Does Response to Talc Predict Mesothelioma Outlook?

Physicians in Italy state that a new study suggests that mesothelioma patients’ prognosis can be predicted better after going through a talc treatment. It may also predict more accurately than going by the subtype of the cancer or how advanced the stage of cancer is.

According to research performed at the University of Eastern Piedmont in Novara, Italy, 172 mesothelioma patients who underwent a treatment known as “talc pleurodesis” treatment, which reduces excessive lung fluid, showed a better indication of survival longevity after a follow-up. Per Dr. Ottavio Rena, a thoraic surgeon who worked on the study,  says talc tends to be a good indicator of a patient’s prognosis.

“Persistent lung expansion after pleural talc poudrage and absence of fluid recurrence is demonstrated to be a stronger factor in predicting survival than clinical stage and other clinical variables.”

Once the excessive fluid in the lungs are drained, the space in between the lungs is filled with talc. This procedure helps to close the pleural cavity so that more excessive fluid-up doesn’t return. Once the procedure was complete, 142 of the patients in the study experienced full lung expansion. At their 3-month check-up, 85 patients still had full lung expansion. In turn, Dr. Rena states that the talc treatment can better indicate the mesothelioma patient’s survival rate.

Other factors can also indicate survival rate. For example, the study suggests that the type of mesothelioma cancer the patient has indicates survival rate. Patients with non-epithelioid mesothelioma tend to have the lowest survival rates. In addition, the level of health and stage of the disease also factor into the prognosis, as well as how high the patient’s platelet count is. However, according the study, it’s the talc treatment, which promotes lung expansion, that is the biggest indicator of the prognosis.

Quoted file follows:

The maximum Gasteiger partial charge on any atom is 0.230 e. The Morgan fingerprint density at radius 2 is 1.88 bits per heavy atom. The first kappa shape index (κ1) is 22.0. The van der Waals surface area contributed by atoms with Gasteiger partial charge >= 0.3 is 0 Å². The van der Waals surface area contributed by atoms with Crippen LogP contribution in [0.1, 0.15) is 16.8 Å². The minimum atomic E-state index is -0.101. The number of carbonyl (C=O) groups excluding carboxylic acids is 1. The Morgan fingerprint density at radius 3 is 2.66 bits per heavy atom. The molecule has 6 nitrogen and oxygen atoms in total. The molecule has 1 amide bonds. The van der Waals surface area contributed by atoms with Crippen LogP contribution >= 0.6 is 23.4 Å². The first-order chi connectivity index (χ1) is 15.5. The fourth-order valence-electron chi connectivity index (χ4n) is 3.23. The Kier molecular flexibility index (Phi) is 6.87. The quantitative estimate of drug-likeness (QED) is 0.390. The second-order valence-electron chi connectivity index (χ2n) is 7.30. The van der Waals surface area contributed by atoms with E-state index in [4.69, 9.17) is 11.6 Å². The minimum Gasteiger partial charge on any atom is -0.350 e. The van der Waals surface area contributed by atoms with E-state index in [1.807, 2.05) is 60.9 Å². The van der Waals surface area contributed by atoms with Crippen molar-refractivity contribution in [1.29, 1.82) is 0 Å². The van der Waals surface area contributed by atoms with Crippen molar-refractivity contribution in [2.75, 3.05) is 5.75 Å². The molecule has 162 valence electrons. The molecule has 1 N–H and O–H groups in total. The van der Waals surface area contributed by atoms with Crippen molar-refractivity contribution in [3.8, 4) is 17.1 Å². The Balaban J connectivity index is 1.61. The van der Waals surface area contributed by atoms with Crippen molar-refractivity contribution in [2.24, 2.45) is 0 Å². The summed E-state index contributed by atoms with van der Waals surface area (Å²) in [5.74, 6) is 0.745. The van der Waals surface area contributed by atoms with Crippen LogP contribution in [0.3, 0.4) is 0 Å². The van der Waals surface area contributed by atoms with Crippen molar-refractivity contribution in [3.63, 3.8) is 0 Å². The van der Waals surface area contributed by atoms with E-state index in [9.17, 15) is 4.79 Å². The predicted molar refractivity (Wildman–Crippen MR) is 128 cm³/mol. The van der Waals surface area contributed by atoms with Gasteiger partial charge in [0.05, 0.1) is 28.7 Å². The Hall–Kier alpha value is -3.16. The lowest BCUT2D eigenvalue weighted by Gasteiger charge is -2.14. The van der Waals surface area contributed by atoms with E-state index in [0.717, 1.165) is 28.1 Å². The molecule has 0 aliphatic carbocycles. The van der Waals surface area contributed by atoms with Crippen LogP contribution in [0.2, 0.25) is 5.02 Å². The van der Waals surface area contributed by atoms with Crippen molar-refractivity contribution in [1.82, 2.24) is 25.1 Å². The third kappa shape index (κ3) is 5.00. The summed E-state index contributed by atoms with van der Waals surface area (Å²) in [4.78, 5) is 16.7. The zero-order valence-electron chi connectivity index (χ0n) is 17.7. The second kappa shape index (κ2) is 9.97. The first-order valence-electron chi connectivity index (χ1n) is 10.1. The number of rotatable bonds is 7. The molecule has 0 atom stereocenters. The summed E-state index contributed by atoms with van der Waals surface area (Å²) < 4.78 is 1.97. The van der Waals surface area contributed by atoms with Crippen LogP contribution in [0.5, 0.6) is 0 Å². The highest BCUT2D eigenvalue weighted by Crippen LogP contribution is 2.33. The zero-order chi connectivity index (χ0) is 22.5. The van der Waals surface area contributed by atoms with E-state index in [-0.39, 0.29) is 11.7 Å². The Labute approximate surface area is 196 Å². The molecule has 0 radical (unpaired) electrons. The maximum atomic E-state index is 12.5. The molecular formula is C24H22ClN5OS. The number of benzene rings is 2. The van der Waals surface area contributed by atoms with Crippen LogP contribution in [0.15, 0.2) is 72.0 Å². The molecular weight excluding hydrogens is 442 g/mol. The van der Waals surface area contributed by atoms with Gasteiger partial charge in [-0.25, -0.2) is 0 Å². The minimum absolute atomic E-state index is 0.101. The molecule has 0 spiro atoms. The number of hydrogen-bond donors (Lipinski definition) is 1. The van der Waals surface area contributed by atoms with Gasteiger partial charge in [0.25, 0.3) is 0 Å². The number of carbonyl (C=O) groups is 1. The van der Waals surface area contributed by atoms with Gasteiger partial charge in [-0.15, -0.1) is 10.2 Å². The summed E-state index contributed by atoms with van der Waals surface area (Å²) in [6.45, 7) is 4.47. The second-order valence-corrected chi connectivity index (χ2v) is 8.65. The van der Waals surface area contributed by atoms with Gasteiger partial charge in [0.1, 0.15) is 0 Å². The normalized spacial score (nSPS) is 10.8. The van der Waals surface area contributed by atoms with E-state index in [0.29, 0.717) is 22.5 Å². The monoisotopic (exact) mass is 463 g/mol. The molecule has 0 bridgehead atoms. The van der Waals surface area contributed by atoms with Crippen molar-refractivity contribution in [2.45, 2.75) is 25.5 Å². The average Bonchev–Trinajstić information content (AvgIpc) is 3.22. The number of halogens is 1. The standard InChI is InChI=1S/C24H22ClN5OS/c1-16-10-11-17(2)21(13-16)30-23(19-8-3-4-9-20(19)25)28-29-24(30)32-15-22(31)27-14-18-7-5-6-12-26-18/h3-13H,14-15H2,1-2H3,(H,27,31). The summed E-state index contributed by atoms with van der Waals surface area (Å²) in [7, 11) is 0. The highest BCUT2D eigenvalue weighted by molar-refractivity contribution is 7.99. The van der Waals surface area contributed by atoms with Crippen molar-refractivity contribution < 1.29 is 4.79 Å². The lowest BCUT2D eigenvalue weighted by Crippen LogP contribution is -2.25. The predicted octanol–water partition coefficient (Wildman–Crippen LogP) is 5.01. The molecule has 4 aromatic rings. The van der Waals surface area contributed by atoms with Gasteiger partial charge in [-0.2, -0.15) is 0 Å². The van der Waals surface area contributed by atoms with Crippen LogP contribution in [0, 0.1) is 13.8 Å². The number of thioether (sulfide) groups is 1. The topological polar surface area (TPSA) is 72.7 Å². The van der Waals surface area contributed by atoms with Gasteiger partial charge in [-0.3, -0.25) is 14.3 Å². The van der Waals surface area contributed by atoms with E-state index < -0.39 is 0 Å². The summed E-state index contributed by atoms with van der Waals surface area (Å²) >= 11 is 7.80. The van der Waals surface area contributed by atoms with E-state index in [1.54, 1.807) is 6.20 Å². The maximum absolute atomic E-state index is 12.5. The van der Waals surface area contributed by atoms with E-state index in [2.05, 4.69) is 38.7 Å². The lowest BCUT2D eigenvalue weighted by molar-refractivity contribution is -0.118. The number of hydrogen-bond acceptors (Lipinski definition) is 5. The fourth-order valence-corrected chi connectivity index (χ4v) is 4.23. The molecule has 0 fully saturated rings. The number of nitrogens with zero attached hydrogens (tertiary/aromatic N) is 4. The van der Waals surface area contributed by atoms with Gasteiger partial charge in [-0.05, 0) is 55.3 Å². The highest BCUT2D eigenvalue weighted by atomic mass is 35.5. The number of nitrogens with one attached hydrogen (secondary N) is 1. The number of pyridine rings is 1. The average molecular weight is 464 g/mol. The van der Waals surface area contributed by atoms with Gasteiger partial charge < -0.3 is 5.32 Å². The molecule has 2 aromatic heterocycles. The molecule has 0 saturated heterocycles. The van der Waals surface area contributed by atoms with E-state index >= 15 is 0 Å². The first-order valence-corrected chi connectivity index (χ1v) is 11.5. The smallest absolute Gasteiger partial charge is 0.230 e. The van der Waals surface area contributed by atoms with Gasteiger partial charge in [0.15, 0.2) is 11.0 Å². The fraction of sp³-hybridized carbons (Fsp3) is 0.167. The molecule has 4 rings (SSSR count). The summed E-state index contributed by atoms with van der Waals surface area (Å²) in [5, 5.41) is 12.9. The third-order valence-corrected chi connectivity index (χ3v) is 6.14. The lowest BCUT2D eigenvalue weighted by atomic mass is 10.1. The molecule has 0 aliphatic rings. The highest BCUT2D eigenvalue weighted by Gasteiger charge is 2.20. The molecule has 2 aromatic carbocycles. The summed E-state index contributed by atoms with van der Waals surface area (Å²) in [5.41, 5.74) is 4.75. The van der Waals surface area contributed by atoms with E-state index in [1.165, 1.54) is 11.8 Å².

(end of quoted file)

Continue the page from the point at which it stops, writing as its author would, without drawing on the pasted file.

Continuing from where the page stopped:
Who Qualifies for Pleurodesis Treatment?

It’s important to note that not all mesothelioma patients will qualify for pleurodesis treatment. For instance, if a patient’s lung linings show severe tumor coverage, the treatment is less effective when sealing up the spaces between the lungs. Furthermore, patients with a prognosis of a few months or less generally do not qualify as the discomfort associated with it (inflammation).

Mesothelioma patients in stages I-III generally qualify, and in some instance, stage IV patients may qualify as well. Late-stage patients who are in extreme pain from lung fluid build-up may qualify in order to reduce the amount of pain.

Ultimately, a physician will decide which patient will benefit the most from pleurodesis treatment. A diagnostic thoracoscopy is mandatory for all patients before a decision for pleurodesis treatment is made.

You can find the full study in the Annals of Thoracic Surgery, Feb. 2015 edition.

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Rena, O et al, “Persistent Lung Expansion After Pleural Talc Poudrage in Non-Surgically Resected Malignant Pleural Mesothelioma”, February 7, 2015, Annals of Thoracic Surgery, Epub ahead of print